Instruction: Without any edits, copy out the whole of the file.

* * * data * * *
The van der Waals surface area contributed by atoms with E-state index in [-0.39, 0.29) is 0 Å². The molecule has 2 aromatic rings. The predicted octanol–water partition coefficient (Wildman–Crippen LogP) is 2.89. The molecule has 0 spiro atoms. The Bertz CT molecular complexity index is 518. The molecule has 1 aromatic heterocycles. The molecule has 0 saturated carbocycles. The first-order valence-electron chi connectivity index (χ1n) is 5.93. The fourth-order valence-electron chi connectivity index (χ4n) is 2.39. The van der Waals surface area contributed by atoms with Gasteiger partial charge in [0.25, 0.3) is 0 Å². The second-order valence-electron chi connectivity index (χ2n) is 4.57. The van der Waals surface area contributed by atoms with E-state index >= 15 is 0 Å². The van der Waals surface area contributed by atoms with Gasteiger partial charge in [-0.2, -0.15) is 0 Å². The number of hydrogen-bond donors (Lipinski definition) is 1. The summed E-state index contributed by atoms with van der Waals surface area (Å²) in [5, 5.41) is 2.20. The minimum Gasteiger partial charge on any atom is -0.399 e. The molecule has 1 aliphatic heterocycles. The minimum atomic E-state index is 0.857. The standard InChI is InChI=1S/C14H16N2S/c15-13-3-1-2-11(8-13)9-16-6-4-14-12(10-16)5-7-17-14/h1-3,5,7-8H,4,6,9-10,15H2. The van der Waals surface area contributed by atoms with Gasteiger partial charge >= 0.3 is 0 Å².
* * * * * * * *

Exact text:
The van der Waals surface area contributed by atoms with E-state index in [-0.39, 0.29) is 0 Å². The molecule has 2 aromatic rings. The predicted octanol–water partition coefficient (Wildman–Crippen LogP) is 2.89. The molecule has 0 spiro atoms. The Bertz CT molecular complexity index is 518. The molecule has 1 aromatic heterocycles. The molecule has 0 saturated carbocycles. The first-order valence-electron chi connectivity index (χ1n) is 5.93. The fourth-order valence-electron chi connectivity index (χ4n) is 2.39. The van der Waals surface area contributed by atoms with Gasteiger partial charge in [0.25, 0.3) is 0 Å². The second-order valence-electron chi connectivity index (χ2n) is 4.57. The van der Waals surface area contributed by atoms with E-state index >= 15 is 0 Å². The van der Waals surface area contributed by atoms with Gasteiger partial charge in [-0.2, -0.15) is 0 Å². The number of hydrogen-bond donors (Lipinski definition) is 1. The summed E-state index contributed by atoms with van der Waals surface area (Å²) in [5, 5.41) is 2.20. The minimum Gasteiger partial charge on any atom is -0.399 e. The molecule has 1 aliphatic heterocycles. The minimum atomic E-state index is 0.857. The standard InChI is InChI=1S/C14H16N2S/c15-13-3-1-2-11(8-13)9-16-6-4-14-12(10-16)5-7-17-14/h1-3,5,7-8H,4,6,9-10,15H2. The van der Waals surface area contributed by atoms with Gasteiger partial charge >= 0.3 is 0 Å².